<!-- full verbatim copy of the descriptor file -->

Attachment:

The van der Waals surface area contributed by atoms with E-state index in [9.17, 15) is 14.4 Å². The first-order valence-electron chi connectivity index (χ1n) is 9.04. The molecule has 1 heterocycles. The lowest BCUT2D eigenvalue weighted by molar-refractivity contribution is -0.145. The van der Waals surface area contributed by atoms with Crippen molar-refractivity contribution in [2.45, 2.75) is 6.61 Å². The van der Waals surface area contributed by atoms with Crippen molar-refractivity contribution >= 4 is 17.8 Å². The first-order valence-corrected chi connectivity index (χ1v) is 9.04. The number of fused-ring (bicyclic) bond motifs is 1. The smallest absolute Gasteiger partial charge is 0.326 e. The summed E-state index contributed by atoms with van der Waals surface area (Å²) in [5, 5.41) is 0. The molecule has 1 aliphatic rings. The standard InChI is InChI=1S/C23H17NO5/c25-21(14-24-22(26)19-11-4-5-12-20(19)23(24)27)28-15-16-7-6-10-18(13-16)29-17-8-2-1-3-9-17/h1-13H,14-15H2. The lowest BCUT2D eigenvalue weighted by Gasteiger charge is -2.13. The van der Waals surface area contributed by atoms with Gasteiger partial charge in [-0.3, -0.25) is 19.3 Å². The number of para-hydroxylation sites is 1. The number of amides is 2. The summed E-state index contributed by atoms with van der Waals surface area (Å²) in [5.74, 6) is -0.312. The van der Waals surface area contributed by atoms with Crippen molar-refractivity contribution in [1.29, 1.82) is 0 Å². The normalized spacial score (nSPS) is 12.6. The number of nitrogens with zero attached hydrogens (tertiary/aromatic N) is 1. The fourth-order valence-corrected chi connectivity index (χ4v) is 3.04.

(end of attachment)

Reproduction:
The van der Waals surface area contributed by atoms with E-state index in [9.17, 15) is 14.4 Å². The first-order valence-electron chi connectivity index (χ1n) is 9.04. The molecule has 1 heterocycles. The lowest BCUT2D eigenvalue weighted by molar-refractivity contribution is -0.145. The van der Waals surface area contributed by atoms with Crippen molar-refractivity contribution in [2.45, 2.75) is 6.61 Å². The van der Waals surface area contributed by atoms with Crippen molar-refractivity contribution >= 4 is 17.8 Å². The first-order valence-corrected chi connectivity index (χ1v) is 9.04. The number of fused-ring (bicyclic) bond motifs is 1. The smallest absolute Gasteiger partial charge is 0.326 e. The summed E-state index contributed by atoms with van der Waals surface area (Å²) in [5, 5.41) is 0. The molecule has 1 aliphatic rings. The standard InChI is InChI=1S/C23H17NO5/c25-21(14-24-22(26)19-11-4-5-12-20(19)23(24)27)28-15-16-7-6-10-18(13-16)29-17-8-2-1-3-9-17/h1-13H,14-15H2. The lowest BCUT2D eigenvalue weighted by Gasteiger charge is -2.13. The van der Waals surface area contributed by atoms with Gasteiger partial charge in [-0.3, -0.25) is 19.3 Å². The number of para-hydroxylation sites is 1. The number of amides is 2. The summed E-state index contributed by atoms with van der Waals surface area (Å²) in [5.74, 6) is -0.312. The van der Waals surface area contributed by atoms with Crippen molar-refractivity contribution in [1.29, 1.82) is 0 Å². The normalized spacial score (nSPS) is 12.6. The number of nitrogens with zero attached hydrogens (tertiary/aromatic N) is 1. The fourth-order valence-corrected chi connectivity index (χ4v) is 3.04.